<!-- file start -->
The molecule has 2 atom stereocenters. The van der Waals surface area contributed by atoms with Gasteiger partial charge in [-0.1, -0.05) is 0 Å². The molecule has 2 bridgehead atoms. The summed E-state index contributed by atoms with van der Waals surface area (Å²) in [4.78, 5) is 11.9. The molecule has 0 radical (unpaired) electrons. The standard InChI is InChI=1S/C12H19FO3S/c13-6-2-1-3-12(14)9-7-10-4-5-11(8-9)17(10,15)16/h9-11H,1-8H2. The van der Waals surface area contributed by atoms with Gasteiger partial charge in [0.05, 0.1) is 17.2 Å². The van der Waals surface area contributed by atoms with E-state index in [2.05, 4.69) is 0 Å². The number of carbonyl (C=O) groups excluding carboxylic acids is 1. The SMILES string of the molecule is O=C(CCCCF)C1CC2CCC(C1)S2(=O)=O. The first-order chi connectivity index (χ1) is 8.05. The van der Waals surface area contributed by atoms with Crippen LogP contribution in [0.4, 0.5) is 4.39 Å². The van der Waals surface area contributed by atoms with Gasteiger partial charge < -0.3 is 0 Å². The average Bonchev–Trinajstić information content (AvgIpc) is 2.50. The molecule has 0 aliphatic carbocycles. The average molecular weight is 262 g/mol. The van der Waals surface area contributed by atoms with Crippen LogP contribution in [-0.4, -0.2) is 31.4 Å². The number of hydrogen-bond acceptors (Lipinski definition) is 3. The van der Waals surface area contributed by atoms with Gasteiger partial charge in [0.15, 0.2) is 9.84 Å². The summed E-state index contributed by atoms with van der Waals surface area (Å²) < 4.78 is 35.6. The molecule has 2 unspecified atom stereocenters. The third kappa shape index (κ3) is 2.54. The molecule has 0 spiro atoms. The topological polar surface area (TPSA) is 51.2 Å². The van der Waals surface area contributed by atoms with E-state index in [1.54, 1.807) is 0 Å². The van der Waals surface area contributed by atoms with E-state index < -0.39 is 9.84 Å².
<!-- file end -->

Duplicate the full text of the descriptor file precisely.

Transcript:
The molecule has 2 atom stereocenters. The van der Waals surface area contributed by atoms with Gasteiger partial charge in [-0.1, -0.05) is 0 Å². The molecule has 2 bridgehead atoms. The summed E-state index contributed by atoms with van der Waals surface area (Å²) in [4.78, 5) is 11.9. The molecule has 0 radical (unpaired) electrons. The standard InChI is InChI=1S/C12H19FO3S/c13-6-2-1-3-12(14)9-7-10-4-5-11(8-9)17(10,15)16/h9-11H,1-8H2. The van der Waals surface area contributed by atoms with Gasteiger partial charge in [0.05, 0.1) is 17.2 Å². The van der Waals surface area contributed by atoms with E-state index in [2.05, 4.69) is 0 Å². The number of carbonyl (C=O) groups excluding carboxylic acids is 1. The SMILES string of the molecule is O=C(CCCCF)C1CC2CCC(C1)S2(=O)=O. The first-order chi connectivity index (χ1) is 8.05. The van der Waals surface area contributed by atoms with Crippen LogP contribution in [0.4, 0.5) is 4.39 Å². The van der Waals surface area contributed by atoms with Gasteiger partial charge < -0.3 is 0 Å². The average Bonchev–Trinajstić information content (AvgIpc) is 2.50. The molecule has 0 aliphatic carbocycles. The average molecular weight is 262 g/mol. The van der Waals surface area contributed by atoms with Crippen LogP contribution in [-0.4, -0.2) is 31.4 Å². The number of hydrogen-bond acceptors (Lipinski definition) is 3. The van der Waals surface area contributed by atoms with Gasteiger partial charge in [0.15, 0.2) is 9.84 Å². The summed E-state index contributed by atoms with van der Waals surface area (Å²) < 4.78 is 35.6. The molecule has 2 unspecified atom stereocenters. The third kappa shape index (κ3) is 2.54. The molecule has 0 spiro atoms. The topological polar surface area (TPSA) is 51.2 Å². The van der Waals surface area contributed by atoms with E-state index in [1.54, 1.807) is 0 Å². The van der Waals surface area contributed by atoms with E-state index < -0.39 is 9.84 Å².